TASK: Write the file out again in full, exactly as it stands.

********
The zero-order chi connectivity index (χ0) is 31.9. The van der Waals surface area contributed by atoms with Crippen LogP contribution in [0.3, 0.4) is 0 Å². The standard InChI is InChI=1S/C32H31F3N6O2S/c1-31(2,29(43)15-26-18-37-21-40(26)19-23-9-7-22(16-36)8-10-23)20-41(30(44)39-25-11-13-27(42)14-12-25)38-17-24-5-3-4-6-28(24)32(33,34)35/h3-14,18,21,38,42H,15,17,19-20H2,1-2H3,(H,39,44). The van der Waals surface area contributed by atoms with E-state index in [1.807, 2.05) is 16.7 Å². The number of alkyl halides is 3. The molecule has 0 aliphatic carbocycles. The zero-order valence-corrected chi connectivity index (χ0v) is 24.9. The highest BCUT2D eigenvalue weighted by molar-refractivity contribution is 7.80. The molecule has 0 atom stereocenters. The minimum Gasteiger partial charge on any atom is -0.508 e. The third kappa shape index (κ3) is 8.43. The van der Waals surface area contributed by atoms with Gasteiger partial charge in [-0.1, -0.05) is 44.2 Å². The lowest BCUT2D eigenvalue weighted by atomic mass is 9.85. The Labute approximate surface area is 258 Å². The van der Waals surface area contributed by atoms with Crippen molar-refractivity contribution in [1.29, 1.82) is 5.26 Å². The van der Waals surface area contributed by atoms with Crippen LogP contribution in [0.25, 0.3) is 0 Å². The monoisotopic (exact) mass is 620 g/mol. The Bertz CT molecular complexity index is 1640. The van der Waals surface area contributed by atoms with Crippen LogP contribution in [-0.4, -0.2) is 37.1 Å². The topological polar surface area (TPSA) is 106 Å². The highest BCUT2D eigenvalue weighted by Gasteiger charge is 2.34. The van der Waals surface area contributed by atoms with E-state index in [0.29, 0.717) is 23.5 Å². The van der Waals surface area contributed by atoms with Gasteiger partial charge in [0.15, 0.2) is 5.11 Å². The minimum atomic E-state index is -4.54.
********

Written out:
The zero-order chi connectivity index (χ0) is 31.9. The van der Waals surface area contributed by atoms with Crippen LogP contribution in [0.3, 0.4) is 0 Å². The standard InChI is InChI=1S/C32H31F3N6O2S/c1-31(2,29(43)15-26-18-37-21-40(26)19-23-9-7-22(16-36)8-10-23)20-41(30(44)39-25-11-13-27(42)14-12-25)38-17-24-5-3-4-6-28(24)32(33,34)35/h3-14,18,21,38,42H,15,17,19-20H2,1-2H3,(H,39,44). The van der Waals surface area contributed by atoms with E-state index in [1.807, 2.05) is 16.7 Å². The number of alkyl halides is 3. The molecule has 0 aliphatic carbocycles. The zero-order valence-corrected chi connectivity index (χ0v) is 24.9. The highest BCUT2D eigenvalue weighted by molar-refractivity contribution is 7.80. The molecule has 0 atom stereocenters. The minimum Gasteiger partial charge on any atom is -0.508 e. The third kappa shape index (κ3) is 8.43. The van der Waals surface area contributed by atoms with Gasteiger partial charge in [-0.1, -0.05) is 44.2 Å². The lowest BCUT2D eigenvalue weighted by atomic mass is 9.85. The Labute approximate surface area is 258 Å². The van der Waals surface area contributed by atoms with Crippen molar-refractivity contribution in [1.29, 1.82) is 5.26 Å². The van der Waals surface area contributed by atoms with Crippen LogP contribution in [0.25, 0.3) is 0 Å². The monoisotopic (exact) mass is 620 g/mol. The Bertz CT molecular complexity index is 1640. The van der Waals surface area contributed by atoms with Crippen LogP contribution in [-0.4, -0.2) is 37.1 Å². The topological polar surface area (TPSA) is 106 Å². The highest BCUT2D eigenvalue weighted by Gasteiger charge is 2.34. The van der Waals surface area contributed by atoms with E-state index in [0.29, 0.717) is 23.5 Å². The van der Waals surface area contributed by atoms with Gasteiger partial charge in [0.15, 0.2) is 5.11 Å². The minimum atomic E-state index is -4.54.